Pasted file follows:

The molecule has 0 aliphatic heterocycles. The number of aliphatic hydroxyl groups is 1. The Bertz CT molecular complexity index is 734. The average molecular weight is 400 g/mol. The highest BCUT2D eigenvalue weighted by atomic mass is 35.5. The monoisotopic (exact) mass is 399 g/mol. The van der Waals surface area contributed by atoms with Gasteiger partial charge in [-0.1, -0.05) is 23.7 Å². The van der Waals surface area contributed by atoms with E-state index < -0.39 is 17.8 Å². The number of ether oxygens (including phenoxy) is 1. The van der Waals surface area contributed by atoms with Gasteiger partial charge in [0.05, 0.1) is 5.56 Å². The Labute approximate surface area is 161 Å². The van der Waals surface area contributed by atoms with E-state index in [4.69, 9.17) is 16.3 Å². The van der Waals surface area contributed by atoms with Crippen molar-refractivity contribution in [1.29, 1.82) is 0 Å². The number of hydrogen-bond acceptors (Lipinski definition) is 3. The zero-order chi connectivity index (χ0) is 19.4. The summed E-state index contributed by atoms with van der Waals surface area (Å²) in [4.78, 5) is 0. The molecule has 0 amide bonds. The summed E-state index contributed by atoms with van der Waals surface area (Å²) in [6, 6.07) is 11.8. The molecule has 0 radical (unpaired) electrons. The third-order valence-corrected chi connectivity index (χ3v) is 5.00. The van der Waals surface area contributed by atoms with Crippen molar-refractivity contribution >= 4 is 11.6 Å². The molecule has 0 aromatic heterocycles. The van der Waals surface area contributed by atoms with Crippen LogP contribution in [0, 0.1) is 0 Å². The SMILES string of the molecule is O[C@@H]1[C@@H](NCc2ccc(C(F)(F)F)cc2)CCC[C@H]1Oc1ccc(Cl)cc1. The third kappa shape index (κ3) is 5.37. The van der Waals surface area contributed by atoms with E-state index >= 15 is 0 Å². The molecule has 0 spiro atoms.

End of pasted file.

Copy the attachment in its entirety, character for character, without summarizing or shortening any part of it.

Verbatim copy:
The molecule has 0 aliphatic heterocycles. The number of aliphatic hydroxyl groups is 1. The Bertz CT molecular complexity index is 734. The average molecular weight is 400 g/mol. The highest BCUT2D eigenvalue weighted by atomic mass is 35.5. The monoisotopic (exact) mass is 399 g/mol. The van der Waals surface area contributed by atoms with Gasteiger partial charge in [-0.1, -0.05) is 23.7 Å². The van der Waals surface area contributed by atoms with E-state index < -0.39 is 17.8 Å². The number of ether oxygens (including phenoxy) is 1. The van der Waals surface area contributed by atoms with Gasteiger partial charge in [0.05, 0.1) is 5.56 Å². The Labute approximate surface area is 161 Å². The van der Waals surface area contributed by atoms with E-state index in [4.69, 9.17) is 16.3 Å². The van der Waals surface area contributed by atoms with Crippen molar-refractivity contribution in [1.29, 1.82) is 0 Å². The number of hydrogen-bond acceptors (Lipinski definition) is 3. The zero-order chi connectivity index (χ0) is 19.4. The summed E-state index contributed by atoms with van der Waals surface area (Å²) in [4.78, 5) is 0. The molecule has 0 amide bonds. The summed E-state index contributed by atoms with van der Waals surface area (Å²) in [6, 6.07) is 11.8. The molecule has 0 radical (unpaired) electrons. The third-order valence-corrected chi connectivity index (χ3v) is 5.00. The van der Waals surface area contributed by atoms with Crippen molar-refractivity contribution >= 4 is 11.6 Å². The molecule has 0 aromatic heterocycles. The van der Waals surface area contributed by atoms with Crippen LogP contribution in [0, 0.1) is 0 Å². The SMILES string of the molecule is O[C@@H]1[C@@H](NCc2ccc(C(F)(F)F)cc2)CCC[C@H]1Oc1ccc(Cl)cc1. The third kappa shape index (κ3) is 5.37. The van der Waals surface area contributed by atoms with E-state index >= 15 is 0 Å². The molecule has 0 spiro atoms.